ARTIST OF THE MONTH: Scam Avenue

Scam Avenue

In case you missed it, we premiered a really rad EP earlier this month, from Brooklyn’s Scam Avenue. But we felt you deserved more, and are hereby declaring the dark electro-pop trio our Artist of the Month. As most miracles happen in New York, they met through Craig’s List. The rest is well, history unfolding, as they’ve only just begun. Scam Avenue is Devery Doleman, Tara Chacón, and Lawrence Kim. They dress in black and reprogram your brain with the intelligence of Star Trek and the compassion of Brian Wilson. I chatted with Devery and Lawrence about Roberta’s Pizza, synaesthesia, and the power of projections. (In live shows, not like when when you convince yourself it’s your cat that really misses your ex-boyfriend.) Check out the interview below.

AF: Do you have any favorite memories from recording the EP?

Lawrence: I ate a lot of Roberta’s pizza. Also it was a real pleasure collaborating with Pete Cafarella, who engineered the EP. Super-talented and a lovely guy to boot.

Devery: My happiest memories are of hanging out in the studio with Pete and Lawrence laughing until I literally cried.  Also: I have really intense synaesthesia and primarily communicate about music synaesthetically –  and Pete and Lawrence would understand when I‘d give feedback in visual terms –  like “the floor needs to collapse here” or “this is where it should jump into hyperspace.”

AF: What does it mean “Scam Avenue?” – and is it a street in Brooklyn? ;)

L: “Scam Avenue” is a nickname of a street in Brooklyn where a lot of weird stuff goes down. It’s kind of a black hole of strangeness.

AF: In your live shows you collaborate with the same guys who helped with “Mercury” video, will you tell me about that relationship?

D: I rely on the projector as an anchor/point of focus when we play live, so the projections are like a 4th band member to me. It’s like a conversation with the projector. The work EyeBodega did for us is gorgeous, I’m incredibly grateful for what they do.

L: We wanted to find a way to make our live show more of an overall experience. Like what Pink Floyd does live. I kind of can’t stand it when a band just gets up there on stage and hunches over their synths or whatever and there’s nothing else going on. You might as well just stay home and listen to the record. I had seen some stuff that EyeBodega had done and I really liked it so I reached out to them and asked if they would be down to collaborate. So they handle the visual side of our shows and (as mentioned above) they also provided the animations that are in the “Mercury” video.

AF: What’s your favorite Brooklyn venue?

D: Cameo Gallery, Union Pool (especially the sound woman at Union Pool who is amazing) and I love playing Grand Victory – Scenic NYC has been great to work with, really supportive of us.  I love seeing bands at Baby’s All Right and hope to play there soon.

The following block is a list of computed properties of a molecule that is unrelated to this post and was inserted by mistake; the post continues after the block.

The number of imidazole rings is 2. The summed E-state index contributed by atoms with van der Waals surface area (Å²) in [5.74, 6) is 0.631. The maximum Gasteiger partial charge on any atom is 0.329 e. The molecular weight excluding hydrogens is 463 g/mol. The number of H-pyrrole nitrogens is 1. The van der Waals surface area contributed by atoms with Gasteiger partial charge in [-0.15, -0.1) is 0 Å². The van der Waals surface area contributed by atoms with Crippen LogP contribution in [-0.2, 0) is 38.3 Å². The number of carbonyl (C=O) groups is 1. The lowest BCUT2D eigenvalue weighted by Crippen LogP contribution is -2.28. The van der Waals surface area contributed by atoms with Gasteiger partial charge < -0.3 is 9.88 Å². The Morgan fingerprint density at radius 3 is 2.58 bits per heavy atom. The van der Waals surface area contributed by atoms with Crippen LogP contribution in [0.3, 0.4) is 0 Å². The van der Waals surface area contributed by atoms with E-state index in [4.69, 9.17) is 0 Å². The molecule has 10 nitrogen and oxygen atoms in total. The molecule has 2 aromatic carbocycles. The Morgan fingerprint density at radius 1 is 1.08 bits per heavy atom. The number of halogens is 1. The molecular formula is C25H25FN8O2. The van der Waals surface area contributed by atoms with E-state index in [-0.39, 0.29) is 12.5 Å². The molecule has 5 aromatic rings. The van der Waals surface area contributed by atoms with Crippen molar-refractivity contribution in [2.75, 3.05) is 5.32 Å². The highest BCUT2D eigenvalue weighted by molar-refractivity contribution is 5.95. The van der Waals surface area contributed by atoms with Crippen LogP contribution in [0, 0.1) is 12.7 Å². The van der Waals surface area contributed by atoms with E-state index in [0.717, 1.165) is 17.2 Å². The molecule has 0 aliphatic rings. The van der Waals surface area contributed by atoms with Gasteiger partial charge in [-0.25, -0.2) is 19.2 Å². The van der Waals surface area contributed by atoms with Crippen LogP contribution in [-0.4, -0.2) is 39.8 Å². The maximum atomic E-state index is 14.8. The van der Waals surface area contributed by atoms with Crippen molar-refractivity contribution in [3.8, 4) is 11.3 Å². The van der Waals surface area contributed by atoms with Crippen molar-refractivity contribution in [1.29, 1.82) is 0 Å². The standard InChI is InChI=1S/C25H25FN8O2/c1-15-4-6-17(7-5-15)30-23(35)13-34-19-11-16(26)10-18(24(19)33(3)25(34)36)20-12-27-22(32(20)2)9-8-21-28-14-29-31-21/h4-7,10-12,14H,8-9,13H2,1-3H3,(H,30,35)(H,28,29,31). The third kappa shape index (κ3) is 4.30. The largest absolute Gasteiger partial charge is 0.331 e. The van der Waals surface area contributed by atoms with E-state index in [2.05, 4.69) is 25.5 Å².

AF: Do you all dress in black on purpose, or is that just your individual style?

D: What I’m wearing in that band photo is pretty much what I wear 70% of the time — there has always been a lot of black in my closet.

L: We wear black because it reflects the darkness in our souls. That was a joke. I actually don’t wear a lot of black personally. We just decided to wear black for that photo shoot because we thought it would look good in black and white.

AF: Who are your style muses?

D: Debbie Harry, since forever. (We have the same birthday.) I like her raw, retro/futuristic elegance.  For our EP release show I wore this fantastic silver denim jumpsuit designed by my friend Saira Huff that I describe as “Debbie Harry from outer space.”  I’m into jumpsuits lately and the idea/feeling of having an “uniform”.  Also Anna Karina, Jane Birkin, & Harriet Wheeler.

AF: What is your writing process like?

L: The songs on the EP are based on a bunch of demos I had lying around before I met Devery and Tara. The way I usually write is, I’ll be on the subway or whatever and a musical idea will occur to me. Later, when I’m home, I’ll flesh it out, figuring out the structure and finding the right sounds. Words come last.

D: Lawrence is a songwriting machine.

AF: Will you speak to your love of Beach Boys? Who is your favorite? Have you seen Love & Mercy yet?

L: Brian Wilson once said something like he wanted to make records that were like arms reaching out of the speakers and wrapping themselves around the listener and making the listener feel loved. I think that’s really beautiful, and that’s something I try to to do with our songs. Haven’t seen Love & Mercy — looking forward to checking it out.

AF: What are you looking forward to in the future?

D: Playing more shows, writing new songs.  People have been really enthusiastic about the material and our live show, and I hope to keep sharing that as much as possible.

L: I’d just like to continue to create good music and share it with people.

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